Internet Use and Psychological Wellbeing: A Study of International Students in Singapore

  • Oindrila Dutta National Institute of Education, NTU, Singapore
  • Stefanie Yen Leng Chye National Institute of Education, NTU, Singapore
Keywords: academic stress, depression, loneliness, international students, psychological wellbeing

Abstract

We investigated the relationship between psychological wellbeing (as indicated by participants’ level of loneliness, perceived academic stress and depression) and generalized problematic internet use. Data was collected from a sample of 103 international students studying in Singapore. Statistical analyses revealed that depression was the most important predictor of problematic internet use, followed by academic stress. Loneliness was found to mediate the relationship between problematic internet use and depression or academic stress. Implications of the findings for international students in the University context have been discussed.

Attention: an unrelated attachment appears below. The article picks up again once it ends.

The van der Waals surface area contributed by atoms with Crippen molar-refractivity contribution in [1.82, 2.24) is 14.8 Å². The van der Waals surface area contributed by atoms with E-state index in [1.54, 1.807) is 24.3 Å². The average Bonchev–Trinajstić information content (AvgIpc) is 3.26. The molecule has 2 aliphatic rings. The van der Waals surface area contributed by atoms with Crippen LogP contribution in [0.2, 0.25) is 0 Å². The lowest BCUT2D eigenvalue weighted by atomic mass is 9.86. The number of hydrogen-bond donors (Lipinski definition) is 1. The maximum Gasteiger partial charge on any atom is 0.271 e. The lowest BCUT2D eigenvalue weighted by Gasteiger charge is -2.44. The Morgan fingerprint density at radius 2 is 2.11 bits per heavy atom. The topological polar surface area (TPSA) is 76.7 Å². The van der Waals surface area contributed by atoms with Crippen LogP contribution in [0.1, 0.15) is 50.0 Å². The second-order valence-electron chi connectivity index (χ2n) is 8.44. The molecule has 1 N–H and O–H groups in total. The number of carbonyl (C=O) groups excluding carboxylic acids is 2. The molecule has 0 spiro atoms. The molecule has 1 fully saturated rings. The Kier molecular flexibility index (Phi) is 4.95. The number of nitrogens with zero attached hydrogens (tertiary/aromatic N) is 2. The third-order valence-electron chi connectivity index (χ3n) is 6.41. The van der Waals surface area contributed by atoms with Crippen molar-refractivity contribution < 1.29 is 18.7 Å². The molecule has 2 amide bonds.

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Author Biographies

Oindrila Dutta, National Institute of Education, NTU, Singapore

OINDRILA DUTTA, Master of Arts in Counselling and Guidance, is currently a doctoral candidate in the School of Humanities and Social Sciences, Nanyang Technological University. She is at present studying grief and bereavement in parents of terminally ill children as well as strategies for addressing such parents’ psycho-social-emotional needs and concerns.

Stefanie Yen Leng Chye, National Institute of Education, NTU, Singapore

STEFANIE Y. L. CHYE, PhD, is an Assistant Professor at the Psychological Studies Academic Group, National Institute of Education, Nanyang Technological University. Her research interests include exploring the role of technology and issues related to cyber-wellness. 

Published
2018-07-01
How to Cite
Dutta, O., & Chye, S. Y. L. (2018). Internet Use and Psychological Wellbeing: A Study of International Students in Singapore. Journal of International Students, 7(3), 825-840. Retrieved from https://www.ojed.org/index.php/jis/article/view/303
Section
Research Articles